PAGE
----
"We call out" for volunteers to house refugees, Harrington said. "And 210.000 people responded."

After the initial enthusiasm, a government official said that "the number of people applying as volunteers has decreased significantly".

In a survey published in October by Britain's Office for National Statistics, two-thirds of landlords said rising living costs were affecting their ability to provide support. More than half intended to provide accommodation for 18 months or more.

The outlook is not certain in other European countries either.

In Germany, the head of a regional government association has called for future arrivals from Ukraine to receive the same benefits as other asylum seekers in the country, rather than being given generous unemployment benefits - a demand so far resisted by the government.

After multiple applications, Scotland has paused the so-called 2022 super-support scheme for Ukrainians, which had allowed them to choose the government as a visa sponsor, bypassing the need to find a private home host.

A Scottish Government spokesman has said Scotland would spend £40m in 2024/25 on the Ukrainian resettlement programme, down from £100m in 2023/24, and that Scotland wants to "achieve new settlement routes".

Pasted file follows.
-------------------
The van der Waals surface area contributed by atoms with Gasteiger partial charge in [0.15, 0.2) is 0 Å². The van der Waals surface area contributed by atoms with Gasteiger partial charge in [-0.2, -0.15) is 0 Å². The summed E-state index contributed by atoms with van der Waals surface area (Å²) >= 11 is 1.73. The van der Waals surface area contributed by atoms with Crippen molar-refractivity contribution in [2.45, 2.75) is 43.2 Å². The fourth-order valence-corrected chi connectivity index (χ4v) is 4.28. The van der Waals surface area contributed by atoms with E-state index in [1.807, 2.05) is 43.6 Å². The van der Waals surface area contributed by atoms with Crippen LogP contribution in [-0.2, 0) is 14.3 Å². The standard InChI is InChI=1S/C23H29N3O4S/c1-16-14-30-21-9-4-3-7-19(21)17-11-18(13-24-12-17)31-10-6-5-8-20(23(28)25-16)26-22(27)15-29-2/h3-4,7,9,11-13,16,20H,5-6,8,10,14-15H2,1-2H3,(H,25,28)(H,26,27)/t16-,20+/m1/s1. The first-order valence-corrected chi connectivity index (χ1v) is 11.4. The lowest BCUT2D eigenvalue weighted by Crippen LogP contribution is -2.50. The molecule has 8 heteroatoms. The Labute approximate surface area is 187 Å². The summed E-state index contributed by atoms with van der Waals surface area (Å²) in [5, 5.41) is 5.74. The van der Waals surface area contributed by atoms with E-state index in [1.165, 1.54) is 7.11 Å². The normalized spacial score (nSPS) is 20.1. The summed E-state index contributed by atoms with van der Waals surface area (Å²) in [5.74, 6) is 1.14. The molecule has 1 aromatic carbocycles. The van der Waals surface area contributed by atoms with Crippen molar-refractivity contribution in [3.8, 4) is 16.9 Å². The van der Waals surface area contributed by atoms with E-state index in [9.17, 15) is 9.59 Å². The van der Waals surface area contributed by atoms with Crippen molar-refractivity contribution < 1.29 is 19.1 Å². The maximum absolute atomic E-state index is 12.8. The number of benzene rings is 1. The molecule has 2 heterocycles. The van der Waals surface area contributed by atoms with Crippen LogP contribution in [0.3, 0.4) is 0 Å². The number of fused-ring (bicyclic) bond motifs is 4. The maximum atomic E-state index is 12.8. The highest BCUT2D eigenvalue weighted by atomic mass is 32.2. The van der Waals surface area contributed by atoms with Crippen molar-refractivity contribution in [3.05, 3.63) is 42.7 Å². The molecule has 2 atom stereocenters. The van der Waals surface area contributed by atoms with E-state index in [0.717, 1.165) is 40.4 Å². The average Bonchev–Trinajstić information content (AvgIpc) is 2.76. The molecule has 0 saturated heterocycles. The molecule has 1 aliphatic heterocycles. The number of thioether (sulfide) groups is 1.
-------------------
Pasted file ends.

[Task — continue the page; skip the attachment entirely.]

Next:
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Forgotten

On February 17, Britain said it would grant an 18-month extension to people whose 3-year visas would expire next year.

The application to extend the visa can be made only three months before the expiration of the current visa, which still does not offer residence in Britain, said Volodymyr Holovachovi, who left Ukraine before the military mobilization.

He has said that the lack of security of residence has led to problems with employers and landlords seeking security of refugees' legal status.

"It is unclear how we will prove the 'right to work', the 'right to rent apartments' in the future," said Holovachovi, 31, who works in marketing. "Without these, we are at the mercy of landlords and employers."

For Panchenko, the temporary measures do not remove the fear of deportation.

The former factory manager and local politician has said her life would be different if she was offered a path to residency status, being able to contribute towards a pension and the right to live. work or study.

"I'm anxious all the time," she said. "I have nowhere to go back. I would take my suitcase, leave England, where can I be useful and where would I go?", she added.

Prepared by: Latra Gashi